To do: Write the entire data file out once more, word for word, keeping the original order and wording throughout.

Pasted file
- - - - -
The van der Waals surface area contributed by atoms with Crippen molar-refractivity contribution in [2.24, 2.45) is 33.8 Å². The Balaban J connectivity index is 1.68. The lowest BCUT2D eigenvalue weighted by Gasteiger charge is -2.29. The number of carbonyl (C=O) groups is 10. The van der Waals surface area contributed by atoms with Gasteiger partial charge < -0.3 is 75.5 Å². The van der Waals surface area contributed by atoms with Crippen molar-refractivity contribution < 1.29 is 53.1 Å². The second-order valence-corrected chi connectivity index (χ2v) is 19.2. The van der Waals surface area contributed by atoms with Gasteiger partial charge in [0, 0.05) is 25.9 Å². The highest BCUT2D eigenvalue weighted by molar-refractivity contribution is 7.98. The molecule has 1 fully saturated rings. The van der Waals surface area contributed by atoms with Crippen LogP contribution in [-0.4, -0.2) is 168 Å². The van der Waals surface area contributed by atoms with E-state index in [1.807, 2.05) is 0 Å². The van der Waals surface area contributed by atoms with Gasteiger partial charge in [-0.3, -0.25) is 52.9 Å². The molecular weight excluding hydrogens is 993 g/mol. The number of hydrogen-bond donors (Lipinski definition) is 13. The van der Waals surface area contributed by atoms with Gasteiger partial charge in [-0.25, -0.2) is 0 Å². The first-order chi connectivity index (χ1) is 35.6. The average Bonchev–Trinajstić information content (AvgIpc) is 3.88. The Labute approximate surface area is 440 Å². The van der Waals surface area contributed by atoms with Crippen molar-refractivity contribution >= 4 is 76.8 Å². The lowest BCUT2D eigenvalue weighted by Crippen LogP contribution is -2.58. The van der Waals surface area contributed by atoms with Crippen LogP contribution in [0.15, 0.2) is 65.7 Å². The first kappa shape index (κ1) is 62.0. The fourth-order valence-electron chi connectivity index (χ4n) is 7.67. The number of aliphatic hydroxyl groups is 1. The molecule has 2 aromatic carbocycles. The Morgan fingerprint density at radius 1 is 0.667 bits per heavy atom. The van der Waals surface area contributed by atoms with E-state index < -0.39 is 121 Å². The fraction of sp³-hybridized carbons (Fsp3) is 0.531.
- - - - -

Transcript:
The van der Waals surface area contributed by atoms with Crippen molar-refractivity contribution in [2.24, 2.45) is 33.8 Å². The Balaban J connectivity index is 1.68. The lowest BCUT2D eigenvalue weighted by Gasteiger charge is -2.29. The number of carbonyl (C=O) groups is 10. The van der Waals surface area contributed by atoms with Gasteiger partial charge < -0.3 is 75.5 Å². The van der Waals surface area contributed by atoms with Crippen molar-refractivity contribution < 1.29 is 53.1 Å². The second-order valence-corrected chi connectivity index (χ2v) is 19.2. The van der Waals surface area contributed by atoms with Gasteiger partial charge in [0, 0.05) is 25.9 Å². The highest BCUT2D eigenvalue weighted by molar-refractivity contribution is 7.98. The molecule has 1 fully saturated rings. The van der Waals surface area contributed by atoms with Crippen LogP contribution in [-0.4, -0.2) is 168 Å². The van der Waals surface area contributed by atoms with E-state index in [1.807, 2.05) is 0 Å². The van der Waals surface area contributed by atoms with Gasteiger partial charge in [-0.3, -0.25) is 52.9 Å². The molecular weight excluding hydrogens is 993 g/mol. The number of hydrogen-bond donors (Lipinski definition) is 13. The van der Waals surface area contributed by atoms with Gasteiger partial charge in [-0.25, -0.2) is 0 Å². The first-order chi connectivity index (χ1) is 35.6. The average Bonchev–Trinajstić information content (AvgIpc) is 3.88. The Labute approximate surface area is 440 Å². The van der Waals surface area contributed by atoms with Crippen molar-refractivity contribution >= 4 is 76.8 Å². The lowest BCUT2D eigenvalue weighted by Crippen LogP contribution is -2.58. The van der Waals surface area contributed by atoms with Crippen LogP contribution in [0.15, 0.2) is 65.7 Å². The first kappa shape index (κ1) is 62.0. The fourth-order valence-electron chi connectivity index (χ4n) is 7.67. The number of aliphatic hydroxyl groups is 1. The molecule has 2 aromatic carbocycles. The Morgan fingerprint density at radius 1 is 0.667 bits per heavy atom. The van der Waals surface area contributed by atoms with E-state index < -0.39 is 121 Å². The fraction of sp³-hybridized carbons (Fsp3) is 0.531.